Op Note XXV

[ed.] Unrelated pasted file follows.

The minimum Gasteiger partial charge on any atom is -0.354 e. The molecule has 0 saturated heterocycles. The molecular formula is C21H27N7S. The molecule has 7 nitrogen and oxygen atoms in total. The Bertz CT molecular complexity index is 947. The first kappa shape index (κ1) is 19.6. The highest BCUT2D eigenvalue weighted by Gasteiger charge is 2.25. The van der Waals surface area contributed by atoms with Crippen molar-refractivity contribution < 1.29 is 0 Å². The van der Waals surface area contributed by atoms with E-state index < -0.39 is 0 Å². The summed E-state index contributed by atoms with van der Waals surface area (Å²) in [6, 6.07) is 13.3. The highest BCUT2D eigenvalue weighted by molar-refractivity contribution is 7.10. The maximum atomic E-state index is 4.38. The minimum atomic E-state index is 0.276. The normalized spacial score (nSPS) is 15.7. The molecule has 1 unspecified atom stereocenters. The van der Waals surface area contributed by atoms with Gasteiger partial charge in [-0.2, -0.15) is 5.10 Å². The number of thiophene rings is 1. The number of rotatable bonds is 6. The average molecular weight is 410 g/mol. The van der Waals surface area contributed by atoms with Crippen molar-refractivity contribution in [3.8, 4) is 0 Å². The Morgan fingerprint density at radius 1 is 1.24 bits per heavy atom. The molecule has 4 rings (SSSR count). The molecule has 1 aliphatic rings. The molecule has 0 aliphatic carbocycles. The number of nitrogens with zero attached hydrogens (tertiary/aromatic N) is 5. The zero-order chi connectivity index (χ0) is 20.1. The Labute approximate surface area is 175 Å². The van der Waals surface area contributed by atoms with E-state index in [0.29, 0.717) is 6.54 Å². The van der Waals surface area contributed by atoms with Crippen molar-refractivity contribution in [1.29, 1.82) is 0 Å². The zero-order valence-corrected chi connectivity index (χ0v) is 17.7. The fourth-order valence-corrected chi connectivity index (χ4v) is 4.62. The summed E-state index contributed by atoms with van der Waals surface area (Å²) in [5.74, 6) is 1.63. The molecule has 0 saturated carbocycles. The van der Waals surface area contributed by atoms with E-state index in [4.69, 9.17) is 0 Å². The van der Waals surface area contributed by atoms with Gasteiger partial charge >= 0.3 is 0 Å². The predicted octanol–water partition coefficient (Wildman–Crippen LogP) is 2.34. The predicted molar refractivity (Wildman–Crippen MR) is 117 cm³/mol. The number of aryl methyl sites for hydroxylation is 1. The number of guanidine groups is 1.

After a while it starts to seem unreal. All this putting to sleep and prepping of flesh, this cutting and excising of tumors and organs. Some come in too late. They die. There’s labor and delivery down the hall. Replacements on the way. But then you wander one night on the upper wards, alone. Dead, dead, dead, soon to die. You feel like you're someone else. No, not someone, something else. A different form of being. Not like this patient or that. Not like the GSW in bay 2. The rigid belly in slot 14. They all have medical record numbers. Look them up. Digital code to an entire life. But you get detached. It’s only natural. You just want to be good. Empathetic but professionally distant. The wall begins here. You don't even see it. But then you get nightmares. Cold sweats. Getting chased. Losing your soul. Running in mud. A voice in your ear that sometimes sounds like a lover in the throes of passion. Sometimes like the wails of the deepest suffering. You never hear words. You can’t tell. One morning on rounds you finally get it. You’re not alone. But it comes at the cost of realizing deeply, for the first time, the inevitability of your own demise. Just as all the others. If you didn't, who the hell would you be? Where did you come from? And who abandoned you? I can imagine Christ’s surprise. Waking up after three days in the ground, staring in astonishment at the paleness of his soft palms. Father, who am I now?